That these initiatives were very successful, even during the management of a global pandemic, speaks to the importance and momentum behind these awards, and the appetite around the world to identify and showcase the talent and successes within security and cybersecurity among women, who often are working without much recognition, or external awareness of who they are and what they do.
Prior to our Top Women in Security and Cybersecurity awards, there was no vehicle to do so, let alone across regions and collectively, internationally. Being an international initiative, the award winners were recognized well beyond their regions and states, and in many cases have since connected with each other and with other women in security across the various regions and around the world.
Several of the award winners have since revealed how important these awards were to them, their careers, and businesses – which again speaks to the positive effect of showcasing talent and success among us. Particularly in cybersecurity, this has been a challenge, as those engaged in the sector often remain nameless and faceless. In tech and cybersecurity, we often hear about millions of positions needing to be filled, but attributing real people to real positions and real work is not so common. I believe that there is deep value in highlighting individual achievements among us, and in identifying successes and ways forward in the security and cybersecurity space.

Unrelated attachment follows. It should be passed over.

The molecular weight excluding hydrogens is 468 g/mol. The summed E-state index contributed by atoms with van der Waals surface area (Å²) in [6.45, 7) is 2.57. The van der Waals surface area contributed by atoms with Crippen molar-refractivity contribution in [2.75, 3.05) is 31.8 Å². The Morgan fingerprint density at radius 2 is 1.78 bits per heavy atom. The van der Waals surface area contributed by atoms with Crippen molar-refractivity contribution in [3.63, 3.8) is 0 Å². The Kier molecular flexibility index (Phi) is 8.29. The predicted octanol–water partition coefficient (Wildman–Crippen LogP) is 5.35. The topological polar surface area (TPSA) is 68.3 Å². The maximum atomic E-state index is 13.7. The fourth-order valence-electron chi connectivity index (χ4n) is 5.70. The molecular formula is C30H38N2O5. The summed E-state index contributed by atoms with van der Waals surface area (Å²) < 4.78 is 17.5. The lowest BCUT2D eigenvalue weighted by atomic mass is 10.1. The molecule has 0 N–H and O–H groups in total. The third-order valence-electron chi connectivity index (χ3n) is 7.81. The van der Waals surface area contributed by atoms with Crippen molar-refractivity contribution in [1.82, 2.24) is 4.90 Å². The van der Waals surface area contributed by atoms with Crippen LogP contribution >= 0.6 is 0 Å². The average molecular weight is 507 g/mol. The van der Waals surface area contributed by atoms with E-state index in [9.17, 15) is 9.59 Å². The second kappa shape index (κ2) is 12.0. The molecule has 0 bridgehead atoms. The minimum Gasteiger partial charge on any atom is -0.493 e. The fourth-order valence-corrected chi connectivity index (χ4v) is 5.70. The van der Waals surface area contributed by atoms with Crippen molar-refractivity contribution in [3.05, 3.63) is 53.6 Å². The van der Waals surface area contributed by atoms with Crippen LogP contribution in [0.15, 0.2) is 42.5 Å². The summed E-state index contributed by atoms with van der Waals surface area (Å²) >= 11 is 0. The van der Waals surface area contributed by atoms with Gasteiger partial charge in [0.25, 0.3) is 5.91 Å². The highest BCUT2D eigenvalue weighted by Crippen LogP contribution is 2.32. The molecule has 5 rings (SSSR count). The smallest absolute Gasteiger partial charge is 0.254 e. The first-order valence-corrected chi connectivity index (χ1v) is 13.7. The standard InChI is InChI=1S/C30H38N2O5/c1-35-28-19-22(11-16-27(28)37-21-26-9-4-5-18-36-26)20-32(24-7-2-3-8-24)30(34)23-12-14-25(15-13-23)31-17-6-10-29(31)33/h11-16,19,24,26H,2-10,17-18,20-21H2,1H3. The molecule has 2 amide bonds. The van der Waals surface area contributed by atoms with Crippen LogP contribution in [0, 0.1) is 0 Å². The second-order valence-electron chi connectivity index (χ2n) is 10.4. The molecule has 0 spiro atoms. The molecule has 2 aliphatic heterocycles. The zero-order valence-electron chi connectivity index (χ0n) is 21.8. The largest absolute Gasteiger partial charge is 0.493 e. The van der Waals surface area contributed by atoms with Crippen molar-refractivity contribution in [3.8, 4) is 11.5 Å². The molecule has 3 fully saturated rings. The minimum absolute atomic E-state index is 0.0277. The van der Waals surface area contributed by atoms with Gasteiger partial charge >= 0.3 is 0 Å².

Throughout your career, have you seen more and more women interested and involved in the cybersecurity field?
There are many areas that women are excelling in, but we need more women involved. We also need more women in cybersecurity from a broader cross-section within society and pulling from a growing range of disciplines – both traditional and non-traditional. Prior to the pandemic, women were already underrepresented as a whole, despite stronger representation in some security and cybersecurity disciplines, such as privacy, cyber law, and forensic accounting, for example.
Accelerated ‘work from home’ and ‘virtual board rooms’ have effectively limited the in-person visibility and interactions of women in the workplace, and may have set back women after many years of fighting for a ‘seat at the table’ – a table which no longer appears to be there.Bonnie Butlin.